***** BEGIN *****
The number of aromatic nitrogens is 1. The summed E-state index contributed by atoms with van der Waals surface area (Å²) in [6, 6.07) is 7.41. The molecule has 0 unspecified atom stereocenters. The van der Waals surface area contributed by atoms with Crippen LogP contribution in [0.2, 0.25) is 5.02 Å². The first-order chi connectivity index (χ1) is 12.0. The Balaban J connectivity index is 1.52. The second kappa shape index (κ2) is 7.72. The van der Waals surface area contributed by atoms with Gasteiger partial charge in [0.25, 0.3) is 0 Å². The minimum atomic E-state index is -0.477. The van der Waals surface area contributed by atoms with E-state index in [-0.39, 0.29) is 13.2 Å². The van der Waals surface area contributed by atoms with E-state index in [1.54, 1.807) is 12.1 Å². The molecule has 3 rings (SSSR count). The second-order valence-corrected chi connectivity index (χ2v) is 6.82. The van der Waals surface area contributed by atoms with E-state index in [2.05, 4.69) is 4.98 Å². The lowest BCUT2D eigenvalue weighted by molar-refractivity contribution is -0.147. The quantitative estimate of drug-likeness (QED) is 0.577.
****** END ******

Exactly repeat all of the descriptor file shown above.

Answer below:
The number of aromatic nitrogens is 1. The summed E-state index contributed by atoms with van der Waals surface area (Å²) in [6, 6.07) is 7.41. The molecule has 0 unspecified atom stereocenters. The van der Waals surface area contributed by atoms with Crippen LogP contribution in [0.2, 0.25) is 5.02 Å². The first-order chi connectivity index (χ1) is 12.0. The Balaban J connectivity index is 1.52. The second kappa shape index (κ2) is 7.72. The van der Waals surface area contributed by atoms with Gasteiger partial charge in [0.25, 0.3) is 0 Å². The minimum atomic E-state index is -0.477. The van der Waals surface area contributed by atoms with E-state index in [-0.39, 0.29) is 13.2 Å². The van der Waals surface area contributed by atoms with E-state index in [1.54, 1.807) is 12.1 Å². The molecule has 3 rings (SSSR count). The second-order valence-corrected chi connectivity index (χ2v) is 6.82. The van der Waals surface area contributed by atoms with E-state index in [2.05, 4.69) is 4.98 Å². The lowest BCUT2D eigenvalue weighted by molar-refractivity contribution is -0.147. The quantitative estimate of drug-likeness (QED) is 0.577.